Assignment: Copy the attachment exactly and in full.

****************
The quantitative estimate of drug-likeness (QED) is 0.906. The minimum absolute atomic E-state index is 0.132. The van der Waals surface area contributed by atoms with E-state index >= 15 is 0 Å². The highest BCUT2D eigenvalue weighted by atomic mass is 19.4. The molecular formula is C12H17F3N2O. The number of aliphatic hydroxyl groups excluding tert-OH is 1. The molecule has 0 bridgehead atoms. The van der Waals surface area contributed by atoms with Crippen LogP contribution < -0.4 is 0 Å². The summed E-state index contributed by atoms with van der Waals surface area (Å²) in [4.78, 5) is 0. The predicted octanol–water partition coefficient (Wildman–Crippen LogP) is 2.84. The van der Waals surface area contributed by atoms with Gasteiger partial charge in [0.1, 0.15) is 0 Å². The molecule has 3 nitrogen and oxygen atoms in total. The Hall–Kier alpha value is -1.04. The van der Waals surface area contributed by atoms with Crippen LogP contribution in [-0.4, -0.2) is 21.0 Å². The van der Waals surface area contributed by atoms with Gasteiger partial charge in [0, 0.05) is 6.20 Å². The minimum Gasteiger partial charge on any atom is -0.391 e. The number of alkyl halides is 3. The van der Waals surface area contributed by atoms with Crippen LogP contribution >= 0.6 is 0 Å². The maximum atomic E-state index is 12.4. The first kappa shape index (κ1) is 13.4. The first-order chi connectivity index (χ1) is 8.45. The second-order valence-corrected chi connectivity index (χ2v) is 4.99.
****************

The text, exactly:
The quantitative estimate of drug-likeness (QED) is 0.906. The minimum absolute atomic E-state index is 0.132. The van der Waals surface area contributed by atoms with E-state index >= 15 is 0 Å². The highest BCUT2D eigenvalue weighted by atomic mass is 19.4. The molecular formula is C12H17F3N2O. The number of aliphatic hydroxyl groups excluding tert-OH is 1. The molecule has 0 bridgehead atoms. The van der Waals surface area contributed by atoms with Crippen LogP contribution < -0.4 is 0 Å². The summed E-state index contributed by atoms with van der Waals surface area (Å²) in [4.78, 5) is 0. The predicted octanol–water partition coefficient (Wildman–Crippen LogP) is 2.84. The van der Waals surface area contributed by atoms with Gasteiger partial charge in [0.1, 0.15) is 0 Å². The molecule has 3 nitrogen and oxygen atoms in total. The Hall–Kier alpha value is -1.04. The van der Waals surface area contributed by atoms with Crippen LogP contribution in [-0.4, -0.2) is 21.0 Å². The van der Waals surface area contributed by atoms with Gasteiger partial charge in [0, 0.05) is 6.20 Å². The minimum Gasteiger partial charge on any atom is -0.391 e. The number of alkyl halides is 3. The van der Waals surface area contributed by atoms with Crippen LogP contribution >= 0.6 is 0 Å². The maximum atomic E-state index is 12.4. The first kappa shape index (κ1) is 13.4. The first-order chi connectivity index (χ1) is 8.45. The second-order valence-corrected chi connectivity index (χ2v) is 4.99.